What Can Happen if You Don’t Fix Broken Plumbing?
Suppose you’re doing some chores around the house, minding your own business, when you discover a wet spot on the floor near the toilet. Or maybe it’s a drip underneath the sink, or a damp area inside a wall. It’s obviously a problem with your plumbing, but since it’s not spraying water everywhere or flooding anybody out, you may be tempted to look the other way. I don’t want to spend the money now,you reason. I’ll look at it later.
Not a good idea.
What really happens when you don’t fix broken plumbing? Let’s look at a few possible outcomes.
Damage and Rot
That leak may appear small where you see it, but chances are it’s leaking more in places you can’t see. That standing water can seep into your foundation and cause cracks; it can cause your wood beams to rot; and it can cause your pipes to rust and deteriorate, making the source of the leak even bigger. Bottom line: You could be paying a lot more for repairs when you finally get around to addressing the problem.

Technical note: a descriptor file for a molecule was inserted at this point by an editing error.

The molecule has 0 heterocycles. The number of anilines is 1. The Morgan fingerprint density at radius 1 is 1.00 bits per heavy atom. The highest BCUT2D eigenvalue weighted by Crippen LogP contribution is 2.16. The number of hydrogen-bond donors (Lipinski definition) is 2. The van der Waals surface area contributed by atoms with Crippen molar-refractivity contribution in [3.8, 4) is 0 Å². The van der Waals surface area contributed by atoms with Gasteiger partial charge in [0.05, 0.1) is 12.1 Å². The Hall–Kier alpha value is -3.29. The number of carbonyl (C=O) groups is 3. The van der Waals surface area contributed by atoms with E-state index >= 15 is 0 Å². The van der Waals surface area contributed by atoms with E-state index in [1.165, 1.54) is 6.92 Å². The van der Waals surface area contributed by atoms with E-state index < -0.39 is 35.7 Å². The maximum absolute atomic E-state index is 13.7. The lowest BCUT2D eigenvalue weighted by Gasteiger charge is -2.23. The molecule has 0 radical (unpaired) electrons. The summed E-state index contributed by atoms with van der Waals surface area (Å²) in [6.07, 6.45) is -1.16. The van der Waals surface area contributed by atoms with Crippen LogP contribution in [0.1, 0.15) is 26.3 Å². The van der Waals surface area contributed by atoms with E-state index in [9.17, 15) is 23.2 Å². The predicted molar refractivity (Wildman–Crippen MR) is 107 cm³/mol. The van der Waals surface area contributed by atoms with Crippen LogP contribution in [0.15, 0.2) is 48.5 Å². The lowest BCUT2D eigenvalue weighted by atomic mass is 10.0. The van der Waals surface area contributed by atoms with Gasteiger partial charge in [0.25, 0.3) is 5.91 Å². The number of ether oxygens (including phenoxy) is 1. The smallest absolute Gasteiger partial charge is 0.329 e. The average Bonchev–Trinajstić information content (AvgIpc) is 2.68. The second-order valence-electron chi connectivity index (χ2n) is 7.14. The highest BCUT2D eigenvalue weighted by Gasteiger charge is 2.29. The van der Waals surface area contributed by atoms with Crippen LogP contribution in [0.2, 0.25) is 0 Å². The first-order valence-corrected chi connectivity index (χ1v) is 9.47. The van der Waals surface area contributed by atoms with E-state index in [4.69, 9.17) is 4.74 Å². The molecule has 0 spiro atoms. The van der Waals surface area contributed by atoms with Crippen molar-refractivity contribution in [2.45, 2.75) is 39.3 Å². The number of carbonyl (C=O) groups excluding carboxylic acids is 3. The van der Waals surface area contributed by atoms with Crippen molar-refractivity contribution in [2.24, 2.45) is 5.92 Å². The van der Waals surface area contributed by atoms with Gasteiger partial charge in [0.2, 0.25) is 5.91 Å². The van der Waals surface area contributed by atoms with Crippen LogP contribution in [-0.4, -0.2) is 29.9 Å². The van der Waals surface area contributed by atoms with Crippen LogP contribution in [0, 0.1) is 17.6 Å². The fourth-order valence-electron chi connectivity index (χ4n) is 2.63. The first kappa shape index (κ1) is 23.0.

Mold and Foul Odors
Standing water from a leak becomes a breeding ground for bacteria which may give off an unpleasant smell. Even worse, that moisture can become a breeding ground for dangerous mold that affects the air you breathe and can make you sick. Treating a home for mold is an expensive endeavor—not to mention any medical bills you might incur from breathing the toxic air.
Rats, Mice and Mosquitoes
Rodents love dark, damp areas. So do mosquitoes. Not only are these pests difficult to exterminate, they are also carriers of disease. Let that leak go for too long, and you may be paying a price in exterminator bills and poor health.
Additional Plumbing Problems
Like any other system with multiple working parts, if you let one part fail, before long the failure can cascade to other parts of the system, as well. Leaks tend to breed more leaks. Damaged sewer lines can cause extensive backups. The longer you let the leak go on, the more parts of your plumbing system you may have to replace.
Hopefully you’re seeing a common thread with all these issues: They all add up to more money in the long run. You may not feel like going to the trouble and expense of fixing that broken plumbing right now, but considering the alternatives, it’s likely still the least expensive option.
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